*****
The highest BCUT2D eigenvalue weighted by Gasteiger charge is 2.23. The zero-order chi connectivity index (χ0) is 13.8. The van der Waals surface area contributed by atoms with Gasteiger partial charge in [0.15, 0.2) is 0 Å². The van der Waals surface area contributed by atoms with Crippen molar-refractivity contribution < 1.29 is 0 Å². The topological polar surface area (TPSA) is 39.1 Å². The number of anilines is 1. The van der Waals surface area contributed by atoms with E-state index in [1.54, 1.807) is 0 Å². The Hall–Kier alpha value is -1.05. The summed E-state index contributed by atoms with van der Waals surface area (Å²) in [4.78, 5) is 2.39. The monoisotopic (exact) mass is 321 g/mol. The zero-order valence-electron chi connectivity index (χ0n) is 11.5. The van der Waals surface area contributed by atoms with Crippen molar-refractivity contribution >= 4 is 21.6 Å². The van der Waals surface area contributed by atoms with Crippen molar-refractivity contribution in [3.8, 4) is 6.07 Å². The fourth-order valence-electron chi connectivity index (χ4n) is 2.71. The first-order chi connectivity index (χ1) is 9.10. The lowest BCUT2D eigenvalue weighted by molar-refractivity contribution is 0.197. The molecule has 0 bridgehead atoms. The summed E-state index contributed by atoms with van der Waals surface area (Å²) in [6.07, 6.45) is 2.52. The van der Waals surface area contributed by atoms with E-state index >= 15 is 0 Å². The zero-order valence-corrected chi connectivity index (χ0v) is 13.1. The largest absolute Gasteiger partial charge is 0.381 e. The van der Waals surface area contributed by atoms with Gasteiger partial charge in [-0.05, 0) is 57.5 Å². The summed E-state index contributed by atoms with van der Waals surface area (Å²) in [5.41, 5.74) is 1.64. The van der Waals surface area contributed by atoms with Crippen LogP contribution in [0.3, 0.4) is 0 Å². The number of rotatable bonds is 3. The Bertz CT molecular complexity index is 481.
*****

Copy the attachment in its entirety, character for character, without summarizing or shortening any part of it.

The highest BCUT2D eigenvalue weighted by Gasteiger charge is 2.23. The zero-order chi connectivity index (χ0) is 13.8. The van der Waals surface area contributed by atoms with Gasteiger partial charge in [0.15, 0.2) is 0 Å². The van der Waals surface area contributed by atoms with Crippen molar-refractivity contribution < 1.29 is 0 Å². The topological polar surface area (TPSA) is 39.1 Å². The number of anilines is 1. The van der Waals surface area contributed by atoms with E-state index in [1.54, 1.807) is 0 Å². The Hall–Kier alpha value is -1.05. The summed E-state index contributed by atoms with van der Waals surface area (Å²) in [4.78, 5) is 2.39. The monoisotopic (exact) mass is 321 g/mol. The zero-order valence-electron chi connectivity index (χ0n) is 11.5. The van der Waals surface area contributed by atoms with Crippen molar-refractivity contribution >= 4 is 21.6 Å². The van der Waals surface area contributed by atoms with Crippen molar-refractivity contribution in [3.8, 4) is 6.07 Å². The fourth-order valence-electron chi connectivity index (χ4n) is 2.71. The first-order chi connectivity index (χ1) is 9.10. The lowest BCUT2D eigenvalue weighted by molar-refractivity contribution is 0.197. The molecule has 0 bridgehead atoms. The summed E-state index contributed by atoms with van der Waals surface area (Å²) in [6.07, 6.45) is 2.52. The van der Waals surface area contributed by atoms with E-state index >= 15 is 0 Å². The zero-order valence-corrected chi connectivity index (χ0v) is 13.1. The largest absolute Gasteiger partial charge is 0.381 e. The van der Waals surface area contributed by atoms with Gasteiger partial charge in [-0.05, 0) is 57.5 Å². The summed E-state index contributed by atoms with van der Waals surface area (Å²) in [5.41, 5.74) is 1.64. The van der Waals surface area contributed by atoms with Crippen LogP contribution in [0.3, 0.4) is 0 Å². The number of rotatable bonds is 3. The Bertz CT molecular complexity index is 481.